On This Road

When I was little I hated feeling trapped in the car.  My parents smoked and it seemed, when I was 5 and 7 and 10 and 13, there was nothing worse on this earth than being held hostage in the back seat of a Chevy or Dodge while my mom and stepdad, and then just my mom after the divorce, smoked one cigarette after another.  “Please let me stay with Grandma,” I begged.

I’ll turn 50 this year, and not much has changed.  My husband tells people I have a 4 hour limit.  Bless him.  He’s giving me way more credit than I deserve as I’m fairly certain I have about a one hour limit, if that, and that I also need to be the one driving and deciding which route to take and when and where to stop and eat and pee and stretch my legs.  And stop.  Just stop.

We recently drove 2,392 miles in 4 days.  With 3 big dogs in the back hatch.  We struggled about how best to take them, coming to agreement that 2 could be in the far back with 1 comfortably in the backseat but, as dogs do, they let us know that wasn’t happening.  200 lbs of 3 dogs huddled tight into the back hatch and were, I kid you not, the best travelers you’ve ever met.  We barely knew they were there.  They were so good.  So quiet.  So much better than, well, me. IMG_2017 And here’s what I learned:

1.  I can go for more than an hour, and even more than 4 hours, but I can’t do anything but look at the map and plan the next stop.  I brought 7 books and read nothing.

2.  People do not pick up dog poop at Rest Stop “pet areas.”  I stepped in a huge pile of shit the first day.  People!

3.  Wendy’s has the best chicken sandwich.  Burger King as the best French Fries.

4.  Unlike at home, I cannot take 3 dogs for a walk, at the same time, in a strange neighborhood, at 6 a.m., in the Motel 6 parking lot.

5.  If there are people with German Shepherds and aggressive Boxers in a dog park screaming obscenities, do not be lured in by the words “dog park.”

6.  Gas stations often have poop-free zones in which to walk your dogs!

7.  There is such a thing as being too tired to drive.  Or function.  Or speak.

8.  It seems our rescued 10+ yr old Golden used to belong to a truck driver.  He pulled desperately toward every tractor trailer he saw, and he literally hugged our SUV as if he thought we would abandon him at a truck stop.  We wish he could talk.

9.  Our favorite hotel chain, by far, was the La Quinta.  I requested a “dog friendly” room by an outside (not lobby) entrance, and it was perfectly lovely until the next morning when the carpet suddenly smelled like dog piss.  But it was roomy, and comfy, and convenient.  And as perfect as it could be.

10.  I met a 70+ yr old woman who travels every year from her apartment in New York to her house in Phoenix, with her big Golden Retriever and a cat.  She was a hoot.  Said it takes 5 days.  Loves the drive.  Loves her animals.  Was gone by 6 am the next morning.  And she’s a love, my hero, period.  I wish I’d gotten her name.  She’s got more than a one hour, or a 4 hour, limit.  And so do I, really.  Especially now that there are no cigarettes.  No smoke.  Even if some damage can occur when the dog pulls your entire shin into a tree stump while trying to get into the nearest truck.  But I digress. IMG_2056   ___________________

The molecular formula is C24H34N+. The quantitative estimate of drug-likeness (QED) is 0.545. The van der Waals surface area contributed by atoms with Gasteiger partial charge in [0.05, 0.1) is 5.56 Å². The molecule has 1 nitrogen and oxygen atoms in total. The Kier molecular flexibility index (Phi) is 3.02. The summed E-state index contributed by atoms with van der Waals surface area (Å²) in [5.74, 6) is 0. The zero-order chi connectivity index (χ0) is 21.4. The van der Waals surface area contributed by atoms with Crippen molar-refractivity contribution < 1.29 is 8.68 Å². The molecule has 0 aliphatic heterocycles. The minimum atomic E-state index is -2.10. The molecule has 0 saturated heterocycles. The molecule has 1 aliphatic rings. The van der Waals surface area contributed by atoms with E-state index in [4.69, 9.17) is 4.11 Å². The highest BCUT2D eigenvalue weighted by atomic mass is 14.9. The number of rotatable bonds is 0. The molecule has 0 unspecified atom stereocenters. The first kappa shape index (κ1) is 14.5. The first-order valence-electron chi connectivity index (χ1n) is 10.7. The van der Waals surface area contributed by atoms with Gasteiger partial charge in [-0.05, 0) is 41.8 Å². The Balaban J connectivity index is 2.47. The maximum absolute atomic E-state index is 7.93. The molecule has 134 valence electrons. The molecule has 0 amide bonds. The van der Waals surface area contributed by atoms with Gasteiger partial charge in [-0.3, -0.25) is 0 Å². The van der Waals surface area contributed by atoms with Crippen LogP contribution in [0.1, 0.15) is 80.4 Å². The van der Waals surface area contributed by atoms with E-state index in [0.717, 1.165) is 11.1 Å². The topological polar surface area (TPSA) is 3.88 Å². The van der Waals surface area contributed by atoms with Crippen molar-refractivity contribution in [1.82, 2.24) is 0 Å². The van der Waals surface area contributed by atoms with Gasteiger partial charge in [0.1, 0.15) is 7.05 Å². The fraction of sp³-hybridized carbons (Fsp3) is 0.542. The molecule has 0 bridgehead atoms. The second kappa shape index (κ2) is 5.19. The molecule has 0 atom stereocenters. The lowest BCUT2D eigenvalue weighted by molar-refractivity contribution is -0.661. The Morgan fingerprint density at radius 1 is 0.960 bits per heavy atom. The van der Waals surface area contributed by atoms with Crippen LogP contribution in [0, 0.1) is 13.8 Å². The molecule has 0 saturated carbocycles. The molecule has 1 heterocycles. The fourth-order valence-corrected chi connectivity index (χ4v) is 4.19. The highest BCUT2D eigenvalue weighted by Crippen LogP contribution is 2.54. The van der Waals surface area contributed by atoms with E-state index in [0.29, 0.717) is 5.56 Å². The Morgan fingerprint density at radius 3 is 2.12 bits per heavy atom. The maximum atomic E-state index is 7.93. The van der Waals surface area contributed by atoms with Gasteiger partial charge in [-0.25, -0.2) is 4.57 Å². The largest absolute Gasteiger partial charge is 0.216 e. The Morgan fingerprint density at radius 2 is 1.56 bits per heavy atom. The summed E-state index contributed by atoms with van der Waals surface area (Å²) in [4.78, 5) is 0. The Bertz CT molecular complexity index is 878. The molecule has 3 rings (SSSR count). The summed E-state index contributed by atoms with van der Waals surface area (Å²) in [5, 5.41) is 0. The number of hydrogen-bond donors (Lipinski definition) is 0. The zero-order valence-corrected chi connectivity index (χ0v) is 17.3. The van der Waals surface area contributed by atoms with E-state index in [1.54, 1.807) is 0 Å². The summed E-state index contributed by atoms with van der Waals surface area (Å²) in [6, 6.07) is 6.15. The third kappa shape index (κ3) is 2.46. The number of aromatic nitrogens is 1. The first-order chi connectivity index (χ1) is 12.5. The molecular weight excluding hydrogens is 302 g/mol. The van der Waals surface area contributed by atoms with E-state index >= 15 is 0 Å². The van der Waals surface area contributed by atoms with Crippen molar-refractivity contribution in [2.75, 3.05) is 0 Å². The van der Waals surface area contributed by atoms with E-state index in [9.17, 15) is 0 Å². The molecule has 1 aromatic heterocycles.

How do you travel by car?  And do you travel with pets? 

The Standalone Gift

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“No matter our age, it’s so hard to understand what our mothers need. Looking back, I wonder if I ever stopped staring into my own mirror—worrying about some weight I’d gained or a bad haircut or the wrong clothes—long enough to care. There would be time for that later, right?  Later, there would be time?”

Click here to read my story over at The Manifest-Station website today.

Madness

This week begins the NCAA basketball tournament.  When I worked in the travel business, the National Collegiate Athletic Association (NCAA) was one of my clients.  This is the time of year my phone blew up with emergency calls.  “Our credit card is frozen again. How fast can you fix it?”  While university sports teams travel year-round, there’s no travel like March Madness travel.  Imagine you normally spend $500 a month on your credit card and then try to book $50,000 in airline tickets on the same day?  Your credit card company, smartly suspecting fraud, balks.  I would call my service desk and often end up screaming, “It’s March Madness! Don’t you know what March means in college sports?!?!  Turn the card back on and let these people spend as much as they want!” ncaa-march-madness

If you haven’t yet, you have to see John Oliver’s rant about the NCAA.  March Madness brings in over a billion dollars in TV ad revenue.  35 universities pay their college basketball coach more than $1M a year.  I’m all for smart, hardworking, dedicated professionals who are at the top of their game getting paid accordingly, but how does the NCAA (and the general public) justify these salaries when the players, “the entertainment,” do not make a penny? You can argue (as a friend recently did with me) that college athletes ARE getting paid; they are getting a 4 year education at a respected institution, paid in full.  The head of the NCAA likes to say that student-athletes are, first, students.  And yet what happens if a student-athlete falls on the ice on their way to class and suffers an injury that keeps them from fulfilling the “athlete” part — where does that exceptional, paid in full, 4 year education go?